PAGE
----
Patient support services were considered as available on-site or with a partner. The only patient support service available on-site at more than half the clinics was telehealth (79.3%) (Table 2). Patient navigation or care coordination was available at 44.0% of clinics, and assistance applying for government aid programs was available on-site at 24.1% of clinics. Patient support services available through partners included transportation services (32.8%), social work (31.0%), assistance applying for aid programs (25.9%), legal aid (24.1%), and dependent care (12.1%). Support services (onsite or with partner) were more common in rural compared to urban clinics for all types of services surveyed. A significantly higher proportion of rural than urban clinics offered social work (59.3% vs. 29.6%; p =.004), assistance applying for government aid (57.4% vs. 31.8%; p =.03), and transportation services (51.9% vs. 27.2%; p =.04).

Logistic regression results for each type of support service are reported based on any availability (onsite and/or partner) first, followed by analysis of on-site only (see Table 3). For each additional provider at the main clinic location, the odds of having a patient navigator or care coordinator increased by 20% (OR 1.20; 95% CI 1.02–1.40). Odds of providing social work services were 84% less for urban vs. rural clinics (OR 0.16; 95% CI 0.04–0.67). For each percent increase in privately insured patients, the odds of providing legal aid decreased by 4% (OR 0.96; 95% CI 0.92-1.00). Odds of providing assistance applying for government aid were 78% less for urban vs. rural clinics (OR 0.22; 95% CI 0.06–0.90).

Table 3 Multivariate logistic regression of availability of patient support services

When considering only services provided on-site, for each additional provider at the main clinic location the odds of having a patient navigator or care coordinator increased by 19% (OR 1.19; 95% CI 1.02–1.38). Odds of assistance applying for government aid were 4.78 times higher for clinics with a satellite office (OR 4.78; 95% CI 1.08–21.11). A sensitivity analysis (not shown) compared the number of support services offered on-site (0 vs. 1 or more). Only the number of practitioners at the primary site was significant (OR 1.17; 95% CI 1.01–1.35).


Study results revealed that clinic policies, practices, and support services do not align well with addressing perceived patient barriers to accessing timely healthcare services. Finance was the most frequently identified perceived patient barrier, but only half the clinics offered assistance to patients to apply for government aid (24% on-site, 26% partnering with outside organization). Unsurprisingly, larger clinics were better able to provide additional support services compared to smaller clinics. Costs for patient navigation/coordination and social work are not directly billable as fee-for-service patient encounters, and therefore are better supported by clinics that use a patient-centered medical home or integrated care model [21], such as those affiliated with a hospital or large healthcare network. Additionally, patient ability to take time off work was the second most frequently indicated barrier, but only 38.7% of clinics had walk-in schedules, 35% had extended evening hours, and 34% had weekend hours.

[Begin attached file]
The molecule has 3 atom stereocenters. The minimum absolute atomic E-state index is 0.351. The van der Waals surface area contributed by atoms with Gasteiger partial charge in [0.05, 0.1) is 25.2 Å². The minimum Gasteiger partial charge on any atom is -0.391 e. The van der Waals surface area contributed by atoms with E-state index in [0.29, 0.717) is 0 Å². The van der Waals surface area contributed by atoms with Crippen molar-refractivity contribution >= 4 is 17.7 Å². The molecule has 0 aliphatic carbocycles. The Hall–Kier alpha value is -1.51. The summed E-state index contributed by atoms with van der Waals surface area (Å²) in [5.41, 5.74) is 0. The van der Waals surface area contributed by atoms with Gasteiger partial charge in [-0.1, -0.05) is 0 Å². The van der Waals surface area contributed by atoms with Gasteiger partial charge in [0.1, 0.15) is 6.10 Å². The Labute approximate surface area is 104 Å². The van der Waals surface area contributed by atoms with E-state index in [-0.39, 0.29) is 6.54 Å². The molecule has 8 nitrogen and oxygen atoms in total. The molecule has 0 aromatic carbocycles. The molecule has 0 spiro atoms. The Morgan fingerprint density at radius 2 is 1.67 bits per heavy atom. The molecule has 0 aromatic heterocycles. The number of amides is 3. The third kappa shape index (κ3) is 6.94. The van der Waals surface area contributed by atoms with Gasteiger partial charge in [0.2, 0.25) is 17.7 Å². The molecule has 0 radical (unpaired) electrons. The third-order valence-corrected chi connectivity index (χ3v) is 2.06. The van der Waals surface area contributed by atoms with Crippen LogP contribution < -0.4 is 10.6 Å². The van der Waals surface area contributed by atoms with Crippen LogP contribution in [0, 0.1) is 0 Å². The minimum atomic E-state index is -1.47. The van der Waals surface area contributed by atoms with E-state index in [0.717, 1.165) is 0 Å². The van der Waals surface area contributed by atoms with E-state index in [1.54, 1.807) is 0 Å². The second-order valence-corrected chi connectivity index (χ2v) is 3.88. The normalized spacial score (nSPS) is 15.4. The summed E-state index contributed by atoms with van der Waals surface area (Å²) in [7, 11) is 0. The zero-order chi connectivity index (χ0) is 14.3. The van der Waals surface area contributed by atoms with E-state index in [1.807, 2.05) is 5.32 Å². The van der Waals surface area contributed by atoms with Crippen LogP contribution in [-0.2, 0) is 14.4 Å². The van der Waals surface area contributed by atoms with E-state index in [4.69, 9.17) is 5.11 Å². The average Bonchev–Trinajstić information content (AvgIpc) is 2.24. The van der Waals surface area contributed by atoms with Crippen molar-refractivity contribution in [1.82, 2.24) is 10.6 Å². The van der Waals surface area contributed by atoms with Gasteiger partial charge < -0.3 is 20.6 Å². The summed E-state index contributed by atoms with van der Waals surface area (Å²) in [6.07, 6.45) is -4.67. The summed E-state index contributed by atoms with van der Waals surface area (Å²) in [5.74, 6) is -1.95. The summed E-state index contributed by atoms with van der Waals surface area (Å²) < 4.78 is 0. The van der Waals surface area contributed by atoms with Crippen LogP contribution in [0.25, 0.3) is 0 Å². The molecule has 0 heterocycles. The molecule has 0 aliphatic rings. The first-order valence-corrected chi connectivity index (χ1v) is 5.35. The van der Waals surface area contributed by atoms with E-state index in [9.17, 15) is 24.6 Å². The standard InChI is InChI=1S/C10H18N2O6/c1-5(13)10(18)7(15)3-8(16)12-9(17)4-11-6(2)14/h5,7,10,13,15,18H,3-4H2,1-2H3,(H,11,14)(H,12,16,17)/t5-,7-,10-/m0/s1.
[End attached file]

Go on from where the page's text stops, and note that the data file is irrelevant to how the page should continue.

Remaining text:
One aspect of healthcare access is missed appointments. Previous studies have found medical cost was associated with patient no-shows [5]. Insured patients have a lower no-show rate compared to those who pay out of pocket; moreover, patients with low socio-economic status are more likely to miss healthcare appointments [8]. Other factors associated with missing a healthcare appointment include dependent care and not being able to get time off work [22]. Parents may miss healthcare appointments because they cannot afford daycare. Moreover, patients who work for companies that do not allow them to take paid off time to get medical services are more likely to miss their healthcare appointments [22]. None of the clinics that participated in our study had dependent care services available on-site, and only 12% partnered with outside organizations to provide such services.

Transportation is also associated with missed appointments [23] and access to care [14]. Patients who do not own a car or must rely on public transportation are more likely to miss their healthcare appointments, with as many as 25% of participants missing appointments due to transportation barriers [23]. Bus users were twice as likely to miss their appointments compared to car users [24]. Because transportation options vary by locality, transportation interventions need to be tailored to local needs and resources. In our study, 42% of clinics had transportation support, primarily through partner organizations, with the service more common for rural versus urban clinics. It is encouraging that clinics are attempting to address this fundamental barrier.

Clinics apply different approaches to reduce no-shows. A welcoming environment, appointment reminders (text messages and/or phone calls), and streamlined admissions were the top reported practices to reduce missed appointments. This is similar to the common strategies identified by other research to reduce no-show rates [5, 11, 12, 25, 26]. Such strategies are relatively low cost to implement and maintain compared to provision of support services to address underlying patient barriers that may be impacting ability to access and utilize healthcare services. However, nudge messages in an appointment reminder letter do not appear to have any additional benefit in reducing no-show appointments for primary or mental health care appointments in the Veterans Affairs setting [27].